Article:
We chat with Mr. Ahmad al naser…

We Chat With🕔 18 October 2014

Emirates Projects: What is your background and brief as MD of Drake & Scull?

Ahmad Al Naser: I started my DSI career as a Project Manager on the Trader’s Hotel in 2002, and then served as Acting Area General Manager for Drake & Scull Kuwait before managing the Zayed University project. I then took over as Area General Manager for Abu Dhabi in late 2005, and introduced DSE into new markets like KSA and India in a phase in which DSE picked up several high profile projects like Park Rotana, ADNEC Phase 2, Yas Island Hotel, Presidential Palace, ITCC, KAUST, Kuwait State Audit Bureau, and the World Crest Towers in India. During this time, I was promoted to the position of Regional Director for Drake & Scull Engineering, responsible for both generating business as well as ensuring delivery of projects in Abu Dhabi, Kuwait, KSA and India.

This year, I took over as the Managing Director for DSE and will now manage DSE across MENA, South Asia and Europe, developing strong working relationships with existing and potential business partners and and identifying opportunities for expansion.

EP: What is your biggest challenge as M&D of Drake & Scull?

AN: The biggest challenge for me is that my scope of responsibility has now expanded to all DSE markets. I take this responsibility quite seriously, and there are 15,000 employees who I have to take care of and keep them happy and motivated to excel. My priorities will be to ensure the growth of our business, maintaining the quality of our work and reputation while meeting our targets and increasing the share value for our shareholders.

From a purely contracting perspective, I think one of the main challenges is the competitive pricing for job tenders as the market is currently very demanding. The only way for us to meet our targets is to improve our productivity and apply innovative solutions, which would give us an edge over our competitors.

EP: What is Drake & Scull working on at the present time in the Gulf Region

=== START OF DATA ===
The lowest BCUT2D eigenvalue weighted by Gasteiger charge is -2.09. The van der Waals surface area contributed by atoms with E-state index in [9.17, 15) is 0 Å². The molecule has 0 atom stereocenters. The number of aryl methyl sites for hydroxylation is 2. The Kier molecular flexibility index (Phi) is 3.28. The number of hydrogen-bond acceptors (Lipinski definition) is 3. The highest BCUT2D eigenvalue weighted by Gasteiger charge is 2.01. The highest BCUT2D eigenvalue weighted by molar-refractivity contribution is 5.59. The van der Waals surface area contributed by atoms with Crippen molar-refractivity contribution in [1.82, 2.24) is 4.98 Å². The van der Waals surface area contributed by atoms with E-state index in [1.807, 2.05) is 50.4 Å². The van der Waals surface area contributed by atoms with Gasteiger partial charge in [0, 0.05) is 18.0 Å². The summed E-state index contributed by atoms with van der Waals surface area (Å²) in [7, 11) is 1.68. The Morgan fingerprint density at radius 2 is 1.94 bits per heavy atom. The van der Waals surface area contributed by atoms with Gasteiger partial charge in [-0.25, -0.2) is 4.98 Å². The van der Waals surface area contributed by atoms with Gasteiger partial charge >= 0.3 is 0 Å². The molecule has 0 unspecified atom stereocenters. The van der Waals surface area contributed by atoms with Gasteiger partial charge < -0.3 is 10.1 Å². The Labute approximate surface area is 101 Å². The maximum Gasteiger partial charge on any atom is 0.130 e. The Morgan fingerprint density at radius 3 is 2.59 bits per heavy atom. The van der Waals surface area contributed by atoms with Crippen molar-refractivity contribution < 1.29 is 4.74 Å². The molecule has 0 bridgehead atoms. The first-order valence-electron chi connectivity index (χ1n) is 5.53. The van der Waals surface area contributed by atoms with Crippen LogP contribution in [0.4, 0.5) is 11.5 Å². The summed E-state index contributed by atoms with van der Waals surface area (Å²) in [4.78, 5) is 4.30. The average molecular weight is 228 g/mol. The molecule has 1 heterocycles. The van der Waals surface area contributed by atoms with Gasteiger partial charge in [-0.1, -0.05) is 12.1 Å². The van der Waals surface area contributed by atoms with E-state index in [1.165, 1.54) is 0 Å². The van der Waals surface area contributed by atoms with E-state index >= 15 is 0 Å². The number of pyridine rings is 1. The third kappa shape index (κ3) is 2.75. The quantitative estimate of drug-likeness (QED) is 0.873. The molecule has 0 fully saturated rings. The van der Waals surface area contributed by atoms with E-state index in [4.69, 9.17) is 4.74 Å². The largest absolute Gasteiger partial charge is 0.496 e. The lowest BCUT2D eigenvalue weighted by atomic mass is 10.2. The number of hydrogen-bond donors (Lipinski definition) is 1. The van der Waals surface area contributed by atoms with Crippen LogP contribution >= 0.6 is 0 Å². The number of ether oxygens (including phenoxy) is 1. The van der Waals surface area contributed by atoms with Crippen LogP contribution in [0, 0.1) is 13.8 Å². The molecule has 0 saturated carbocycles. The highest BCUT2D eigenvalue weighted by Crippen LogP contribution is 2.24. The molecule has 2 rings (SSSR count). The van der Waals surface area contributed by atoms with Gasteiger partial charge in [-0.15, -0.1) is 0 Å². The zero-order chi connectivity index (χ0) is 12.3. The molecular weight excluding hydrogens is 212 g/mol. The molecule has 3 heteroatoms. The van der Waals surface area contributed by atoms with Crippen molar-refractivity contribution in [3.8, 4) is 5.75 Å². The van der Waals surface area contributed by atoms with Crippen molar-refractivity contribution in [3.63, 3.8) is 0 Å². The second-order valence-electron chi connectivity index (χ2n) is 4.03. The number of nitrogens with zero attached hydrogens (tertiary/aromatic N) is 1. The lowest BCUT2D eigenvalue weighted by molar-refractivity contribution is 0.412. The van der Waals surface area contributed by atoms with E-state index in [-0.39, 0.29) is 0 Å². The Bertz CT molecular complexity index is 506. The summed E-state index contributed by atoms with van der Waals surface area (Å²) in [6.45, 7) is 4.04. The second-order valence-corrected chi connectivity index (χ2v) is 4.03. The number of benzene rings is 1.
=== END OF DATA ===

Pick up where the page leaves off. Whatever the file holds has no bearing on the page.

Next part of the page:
AN: DSE’s current project backlog in the GCC region stands at nearly AED 4.4 billion. We are involved in projects spanning various sectors, including commercial, education, healthcare, hospitality, residential, mixed use, district and central cooling, data centres, power plants, infrastructure, renewable energy, aviation, government and retail sectors. Some of our major ongoing projects include the Jabal Omar development in Mecca, King Fahad Medical City (KSA), The Mall of Qatar and Dohaland in Qatar, Louvre Museum, Habtoor City (UAE), College of Arts and Business (Kuwait), and the New Muscat Airport (Oman) to name a few.

EP: What would you say is the company’s main competitive advantage?

AN: Our biggest advantage is that we offer our clients a one-stop-shop for complete project execution and delivery, from the pre-design stage to post-delivery operations and maintenance. All our businesses, be it Drake & Scull Engineering, Drake & Scull Construction, Drake & Scull Oil and Gas, Drake & Scull Rail, Passavant Energy & Environment and Drake & Scull Development, operate independently, yet have the flexibility to integrate their services, depending on the needs of the projects. Since we are sister companies, we operate and work in sync, avoiding the hassles that are usually faced when multiple teams from different companies work on projects.